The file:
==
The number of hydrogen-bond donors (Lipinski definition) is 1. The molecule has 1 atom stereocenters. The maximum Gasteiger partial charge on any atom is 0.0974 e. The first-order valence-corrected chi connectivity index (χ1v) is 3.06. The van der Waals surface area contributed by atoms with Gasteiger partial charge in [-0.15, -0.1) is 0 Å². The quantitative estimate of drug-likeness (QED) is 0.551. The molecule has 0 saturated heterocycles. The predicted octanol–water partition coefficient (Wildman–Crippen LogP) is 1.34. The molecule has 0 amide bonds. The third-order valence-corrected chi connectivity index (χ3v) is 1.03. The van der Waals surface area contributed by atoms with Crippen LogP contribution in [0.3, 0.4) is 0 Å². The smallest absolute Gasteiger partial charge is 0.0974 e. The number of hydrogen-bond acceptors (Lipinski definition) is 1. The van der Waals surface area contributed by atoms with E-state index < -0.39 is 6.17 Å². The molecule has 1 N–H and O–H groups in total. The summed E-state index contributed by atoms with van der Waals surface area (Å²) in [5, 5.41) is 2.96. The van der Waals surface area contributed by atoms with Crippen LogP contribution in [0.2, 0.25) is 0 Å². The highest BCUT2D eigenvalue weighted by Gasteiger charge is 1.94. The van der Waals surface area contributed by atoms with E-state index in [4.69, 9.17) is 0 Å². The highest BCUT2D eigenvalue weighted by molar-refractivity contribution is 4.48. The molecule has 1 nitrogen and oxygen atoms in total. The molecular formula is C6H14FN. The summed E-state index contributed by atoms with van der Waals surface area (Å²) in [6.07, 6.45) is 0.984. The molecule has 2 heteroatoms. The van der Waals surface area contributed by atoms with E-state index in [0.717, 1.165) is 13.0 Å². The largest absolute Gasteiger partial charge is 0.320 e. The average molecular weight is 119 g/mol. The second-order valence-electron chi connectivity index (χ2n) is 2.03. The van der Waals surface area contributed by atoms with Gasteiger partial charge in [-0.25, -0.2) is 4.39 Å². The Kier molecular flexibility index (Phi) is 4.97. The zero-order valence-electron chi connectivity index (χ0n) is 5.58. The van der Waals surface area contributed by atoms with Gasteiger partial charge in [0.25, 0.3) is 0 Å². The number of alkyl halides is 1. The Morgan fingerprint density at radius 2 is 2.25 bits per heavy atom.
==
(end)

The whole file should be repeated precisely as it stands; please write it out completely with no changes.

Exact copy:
The number of hydrogen-bond donors (Lipinski definition) is 1. The molecule has 1 atom stereocenters. The maximum Gasteiger partial charge on any atom is 0.0974 e. The first-order valence-corrected chi connectivity index (χ1v) is 3.06. The van der Waals surface area contributed by atoms with Gasteiger partial charge in [-0.15, -0.1) is 0 Å². The quantitative estimate of drug-likeness (QED) is 0.551. The molecule has 0 saturated heterocycles. The predicted octanol–water partition coefficient (Wildman–Crippen LogP) is 1.34. The molecule has 0 amide bonds. The third-order valence-corrected chi connectivity index (χ3v) is 1.03. The van der Waals surface area contributed by atoms with Crippen LogP contribution in [0.3, 0.4) is 0 Å². The smallest absolute Gasteiger partial charge is 0.0974 e. The number of hydrogen-bond acceptors (Lipinski definition) is 1. The van der Waals surface area contributed by atoms with E-state index < -0.39 is 6.17 Å². The molecule has 1 N–H and O–H groups in total. The summed E-state index contributed by atoms with van der Waals surface area (Å²) in [5, 5.41) is 2.96. The van der Waals surface area contributed by atoms with Crippen LogP contribution in [0.2, 0.25) is 0 Å². The highest BCUT2D eigenvalue weighted by Gasteiger charge is 1.94. The van der Waals surface area contributed by atoms with E-state index in [4.69, 9.17) is 0 Å². The highest BCUT2D eigenvalue weighted by molar-refractivity contribution is 4.48. The molecule has 1 nitrogen and oxygen atoms in total. The molecular formula is C6H14FN. The summed E-state index contributed by atoms with van der Waals surface area (Å²) in [6.07, 6.45) is 0.984. The molecule has 2 heteroatoms. The van der Waals surface area contributed by atoms with E-state index in [0.717, 1.165) is 13.0 Å². The largest absolute Gasteiger partial charge is 0.320 e. The average molecular weight is 119 g/mol. The second-order valence-electron chi connectivity index (χ2n) is 2.03. The van der Waals surface area contributed by atoms with Gasteiger partial charge in [-0.25, -0.2) is 4.39 Å². The Kier molecular flexibility index (Phi) is 4.97. The zero-order valence-electron chi connectivity index (χ0n) is 5.58. The van der Waals surface area contributed by atoms with Gasteiger partial charge in [0.25, 0.3) is 0 Å². The number of alkyl halides is 1. The Morgan fingerprint density at radius 2 is 2.25 bits per heavy atom.